• History is less likely to repeat itself. Being more visibly autistic can be a clearer reminder of the need for support especially when there’s minor successes which can give the false impression of outgrowing autism or the need for support, or even never having the challenges in the first place.
  • Improved employment rates because if the disability is clear enough that the right accommodations are given, the person is likelier to be more productive and enjoy the job. Other people with a severe disability such as blindness, deafness, or paralysis can have success when given the right accommodations. Why wouldn’t it be possible for autistic people?

2017 Training Plan Part 2 – Aerobic Base

Spare Cycles

I actually completely forgot I wrote a post on Polarized Base last year, as I understood it at the time. I’d probably like to go back and change a few things, but it’s a good starting point to understand the theory.

For the last two years I followed a more time-constrained Sweet Spot Base training plan (via TrainerRoad) which got me good results, but didn’t address some of the underlying physiological constraints I identified, namely that I’m not optimally adapted for endurance sport.

Relevant Physiological Weaknesses

  • Short endurance training history: I’ve only followed a specific cycling training program for two years, starting in the 2015 season. I don’t have a broad Aerobic physiology built from years of experience.
  • ANaerobically-dominant phenotype: I played Rugby and lifted heavy things all through high school & university. I have a lot of muscle mass, lots of fast twitch muscle fibers and I put…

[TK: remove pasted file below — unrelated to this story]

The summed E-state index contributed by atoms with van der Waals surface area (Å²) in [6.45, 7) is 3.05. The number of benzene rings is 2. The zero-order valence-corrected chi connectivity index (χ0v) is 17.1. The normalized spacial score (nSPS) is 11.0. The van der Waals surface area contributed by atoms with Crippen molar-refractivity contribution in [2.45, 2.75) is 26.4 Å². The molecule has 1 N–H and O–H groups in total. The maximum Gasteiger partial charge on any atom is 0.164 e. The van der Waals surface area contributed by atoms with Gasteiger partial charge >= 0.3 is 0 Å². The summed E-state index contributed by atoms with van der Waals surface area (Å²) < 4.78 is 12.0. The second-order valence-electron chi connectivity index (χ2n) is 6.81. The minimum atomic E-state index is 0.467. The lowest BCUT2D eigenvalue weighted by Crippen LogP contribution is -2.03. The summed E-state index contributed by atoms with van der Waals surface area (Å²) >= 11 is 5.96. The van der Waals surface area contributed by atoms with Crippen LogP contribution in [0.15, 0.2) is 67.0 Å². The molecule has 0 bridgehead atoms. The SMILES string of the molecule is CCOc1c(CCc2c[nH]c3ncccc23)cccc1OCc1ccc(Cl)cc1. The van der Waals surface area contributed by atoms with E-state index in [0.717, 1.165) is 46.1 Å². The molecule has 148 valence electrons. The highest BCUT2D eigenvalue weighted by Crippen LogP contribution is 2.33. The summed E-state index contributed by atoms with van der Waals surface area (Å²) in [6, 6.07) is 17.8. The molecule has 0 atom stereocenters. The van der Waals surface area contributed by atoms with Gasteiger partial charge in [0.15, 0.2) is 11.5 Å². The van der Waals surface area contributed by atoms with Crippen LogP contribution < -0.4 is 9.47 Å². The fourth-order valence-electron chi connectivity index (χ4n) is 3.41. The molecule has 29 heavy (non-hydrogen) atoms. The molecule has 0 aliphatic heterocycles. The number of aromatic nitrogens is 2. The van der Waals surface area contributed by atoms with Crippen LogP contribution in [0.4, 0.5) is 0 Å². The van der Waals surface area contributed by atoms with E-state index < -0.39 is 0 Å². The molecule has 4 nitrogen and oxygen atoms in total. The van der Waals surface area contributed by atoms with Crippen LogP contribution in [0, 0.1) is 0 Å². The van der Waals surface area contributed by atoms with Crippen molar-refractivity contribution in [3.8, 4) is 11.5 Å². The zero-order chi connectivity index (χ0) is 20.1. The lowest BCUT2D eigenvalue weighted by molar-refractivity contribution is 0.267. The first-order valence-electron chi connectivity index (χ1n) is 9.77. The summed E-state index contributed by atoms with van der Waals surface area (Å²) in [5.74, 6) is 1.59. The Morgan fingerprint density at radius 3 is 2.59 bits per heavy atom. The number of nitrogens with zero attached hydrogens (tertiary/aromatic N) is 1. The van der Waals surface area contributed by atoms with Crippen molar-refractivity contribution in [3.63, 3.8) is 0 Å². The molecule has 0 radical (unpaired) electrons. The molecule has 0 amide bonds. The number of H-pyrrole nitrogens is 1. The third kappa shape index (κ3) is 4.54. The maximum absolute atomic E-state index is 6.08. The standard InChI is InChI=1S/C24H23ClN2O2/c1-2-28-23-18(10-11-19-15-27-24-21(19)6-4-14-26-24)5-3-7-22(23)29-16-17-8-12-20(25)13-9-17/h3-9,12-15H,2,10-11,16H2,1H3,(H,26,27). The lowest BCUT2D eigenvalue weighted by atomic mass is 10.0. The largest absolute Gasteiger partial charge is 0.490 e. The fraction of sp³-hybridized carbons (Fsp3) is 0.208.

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CYCLING for RUNNERS – ‘Why can’t runners cycle quickly?’

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What’s the difference in terms of fitness between running and cycling? Why doesn’t running necessarily make you a great cyclist or vice versa? They are both endurance activities, both aerobic and both use your legs, but what’s the difference?

Marc Laithwaite from the Endurance Coach asks the question:

‘Why can’t runners cycle quickly?’

The answer to some extent lies in the way we test cyclists and runners. People who visit us for VO2 testing will follow a set protocol, based on whether it’s a run or bike test. The run test starts by running on a treadmill at a slow speed and every minute the speed gets faster until they either jump off or they are ‘fired off’ the back of the treadmill. As the treadmill gets quicker, they have to move their legs faster. Their ‘cadence’ is increased to allow them to stay on the treadmill, but the ‘resistance’…